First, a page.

Absolute and Relative Humidity


At a recent seminar someone asked a question about the widely accepted statement that forced-air heating system dry out the air as it passes through the heat exchanger.
Is this, in fact, true?

Well, the answer is that it depends. On What? I'm so glad you asked!

If by drying out the air you are referring to an actual reduction in the moisture content of the air, the answer is no.

In a nutshell, when we heat air, the amount of moisture contained in an air sample (as water vapor) remains the same. After all, if we heat water, what do we get? WATER VAPOR! So, if water vapor turns to water vapor there will be no change in the amount of water vapor in the air as it enters the heat exchanger because it's the same as the amount of water vapor in the air we're supplying to the occupied space. The actual amount of water vapor in an air sample is referred to as ABSOLUTE humidity, and we measure that in grains per pound of air, or as grains per some unit volume. It takes 7,000 grains of moisture to make 1 pound of water.

So far so good? Great!

So, what does happen to the air, and why do we get that feeling of dryness? And why does our furniture crack? And why do we get nosebleeds in our houses?

It's like this: Although the ABSOLUTE humidity does not change, the RELATIVE humidity does. And that requires some quick definitions. As I mentioned, we refer to the actual amount of moisture in an air sample as absolute humidity. Relative humidity is a bit  more involved.

Relative humidity is the ratio of the amount of moisture in an air sample (multiplied by 100), divided by the air sample's ability to hold moisture (at saturation). For example, if an air sample has the ability to hold 80 grains of moisture but is only holding 40 grains of moisture, the relative humidity is (40/80) x 100 = 50%.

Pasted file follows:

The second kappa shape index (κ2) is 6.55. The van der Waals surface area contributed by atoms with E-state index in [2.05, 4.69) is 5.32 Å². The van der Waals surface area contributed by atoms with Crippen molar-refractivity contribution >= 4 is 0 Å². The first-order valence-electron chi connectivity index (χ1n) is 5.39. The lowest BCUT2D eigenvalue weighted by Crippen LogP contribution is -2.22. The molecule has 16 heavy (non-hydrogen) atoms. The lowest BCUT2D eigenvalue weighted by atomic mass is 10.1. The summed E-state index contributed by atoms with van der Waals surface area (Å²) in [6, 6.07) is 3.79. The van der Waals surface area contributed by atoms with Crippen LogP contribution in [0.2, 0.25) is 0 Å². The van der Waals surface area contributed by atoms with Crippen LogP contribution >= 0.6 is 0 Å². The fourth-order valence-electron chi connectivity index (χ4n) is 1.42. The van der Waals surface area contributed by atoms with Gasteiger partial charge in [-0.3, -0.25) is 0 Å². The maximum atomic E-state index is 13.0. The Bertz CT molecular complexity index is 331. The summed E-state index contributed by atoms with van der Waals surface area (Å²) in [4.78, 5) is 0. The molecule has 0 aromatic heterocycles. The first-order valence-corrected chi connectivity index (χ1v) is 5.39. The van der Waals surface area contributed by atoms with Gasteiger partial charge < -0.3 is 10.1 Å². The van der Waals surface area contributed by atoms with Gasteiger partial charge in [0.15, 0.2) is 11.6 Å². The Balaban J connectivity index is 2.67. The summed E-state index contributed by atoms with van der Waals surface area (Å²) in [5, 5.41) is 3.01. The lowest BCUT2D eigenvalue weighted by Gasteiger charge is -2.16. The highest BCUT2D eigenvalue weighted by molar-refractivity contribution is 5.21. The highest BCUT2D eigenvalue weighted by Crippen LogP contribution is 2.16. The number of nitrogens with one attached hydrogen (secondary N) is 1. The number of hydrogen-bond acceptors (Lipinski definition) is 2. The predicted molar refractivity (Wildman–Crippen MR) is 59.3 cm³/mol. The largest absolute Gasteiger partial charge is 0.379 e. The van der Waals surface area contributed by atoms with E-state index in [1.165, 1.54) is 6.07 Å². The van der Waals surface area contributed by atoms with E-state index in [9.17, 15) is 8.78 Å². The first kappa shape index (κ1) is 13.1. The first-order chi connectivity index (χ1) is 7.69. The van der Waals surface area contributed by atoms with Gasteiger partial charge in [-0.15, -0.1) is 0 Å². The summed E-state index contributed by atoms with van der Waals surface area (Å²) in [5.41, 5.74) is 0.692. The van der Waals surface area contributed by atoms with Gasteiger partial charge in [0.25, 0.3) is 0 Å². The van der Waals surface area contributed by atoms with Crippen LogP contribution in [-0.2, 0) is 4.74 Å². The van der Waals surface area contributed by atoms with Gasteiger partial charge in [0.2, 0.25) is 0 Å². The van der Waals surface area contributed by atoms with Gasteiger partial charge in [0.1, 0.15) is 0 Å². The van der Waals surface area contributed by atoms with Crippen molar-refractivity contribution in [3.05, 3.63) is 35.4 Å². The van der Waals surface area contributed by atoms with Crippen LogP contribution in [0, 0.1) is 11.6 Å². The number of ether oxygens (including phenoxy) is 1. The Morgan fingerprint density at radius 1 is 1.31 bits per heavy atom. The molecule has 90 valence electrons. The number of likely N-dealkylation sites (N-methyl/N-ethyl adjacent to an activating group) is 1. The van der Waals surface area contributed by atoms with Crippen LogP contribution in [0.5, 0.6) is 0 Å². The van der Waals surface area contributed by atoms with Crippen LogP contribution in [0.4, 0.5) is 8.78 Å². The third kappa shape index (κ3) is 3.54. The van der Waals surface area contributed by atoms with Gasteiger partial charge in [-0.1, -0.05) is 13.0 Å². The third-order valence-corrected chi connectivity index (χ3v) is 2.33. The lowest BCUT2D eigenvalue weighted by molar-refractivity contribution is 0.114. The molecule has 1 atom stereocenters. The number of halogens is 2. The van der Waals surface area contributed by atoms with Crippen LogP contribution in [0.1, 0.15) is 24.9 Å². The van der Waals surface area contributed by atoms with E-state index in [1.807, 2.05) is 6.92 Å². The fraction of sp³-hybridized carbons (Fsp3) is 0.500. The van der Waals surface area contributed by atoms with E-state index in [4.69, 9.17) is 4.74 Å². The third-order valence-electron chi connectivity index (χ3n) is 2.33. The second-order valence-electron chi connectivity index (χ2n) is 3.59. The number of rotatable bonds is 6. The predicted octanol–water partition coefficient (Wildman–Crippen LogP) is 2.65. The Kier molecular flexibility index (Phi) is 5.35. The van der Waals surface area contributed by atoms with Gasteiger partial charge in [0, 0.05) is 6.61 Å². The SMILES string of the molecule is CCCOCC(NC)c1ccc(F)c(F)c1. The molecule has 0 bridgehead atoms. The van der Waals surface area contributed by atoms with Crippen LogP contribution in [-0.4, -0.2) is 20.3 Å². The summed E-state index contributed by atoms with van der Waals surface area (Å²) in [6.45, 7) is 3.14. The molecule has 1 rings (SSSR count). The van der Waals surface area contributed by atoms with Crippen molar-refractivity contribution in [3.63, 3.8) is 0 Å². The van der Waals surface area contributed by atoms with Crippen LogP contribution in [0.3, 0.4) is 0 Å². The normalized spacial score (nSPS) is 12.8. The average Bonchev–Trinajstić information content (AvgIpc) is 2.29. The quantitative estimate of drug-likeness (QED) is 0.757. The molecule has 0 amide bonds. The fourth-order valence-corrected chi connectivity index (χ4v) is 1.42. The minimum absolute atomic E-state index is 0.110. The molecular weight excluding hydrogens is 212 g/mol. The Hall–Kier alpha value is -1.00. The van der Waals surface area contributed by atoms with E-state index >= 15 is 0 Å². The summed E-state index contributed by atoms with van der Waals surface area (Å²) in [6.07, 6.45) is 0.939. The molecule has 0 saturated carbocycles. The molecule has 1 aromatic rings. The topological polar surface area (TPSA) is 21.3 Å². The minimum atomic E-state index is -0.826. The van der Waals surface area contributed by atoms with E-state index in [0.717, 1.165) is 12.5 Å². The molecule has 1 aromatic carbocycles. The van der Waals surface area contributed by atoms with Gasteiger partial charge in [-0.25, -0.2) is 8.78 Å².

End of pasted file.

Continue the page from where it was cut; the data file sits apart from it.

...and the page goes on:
But what does this have to do with that dry feeling on my skin? Hang on; I'm getting there.

As we heat an air sample, the air's ability to hold moisture increases. Think of a kitchen sponge that is completely saturated with water. By saturated I mean that, if you placed one more drop of water on that sponge, it would drip from its bottom. It's completely saturated. Now, the amount of water in the sponge is, well, the amount of water in the sponge, and the total amount of water the sponge can hold is the same as the amount of water currently in the sponge because we decided that the sponge is completely saturated. The relative humidity is, therefore, 100%.

Now, wave your magic wand over the sponge to double its size. The waving of the wand doesn't increase the amount of water in the sponge, but only the size of the sponge and it's water-holding capability. Now the relative humidity of that sponge at that moment is only 50% because the sponge's ability to hold water has doubled, but the amount of water in the sponge remained the same.

We proceed.

As we heat air in a forced-air heating system, the air's ability to hold moisture increases, while the actual amount of moisture in the air sample remains the same. This causes the relative humidity to drop. And since the air can now hold more moisture, and our bodies contain a whole lot of moisture, the moisture from our bodies is released to the air. The same holds true with the moisture in our furniture, floors, paintings, etc.

So, we use humidifiers on forced-air heating systems not to replace the moisture that the heating system took away, but to increase the moisture content in an attempt to increase the relative humidity.

And here's something to think about: When air passes over the evaporator coil, have you ever noticed the condensate dripping from the coil? Of course you have! That's because, as I said before, as we heat air, its ability to hold moisture increases. And when we cool air, its ability to hold moisture decreases. That moisture is what you and I know to be condensate.

Get it?


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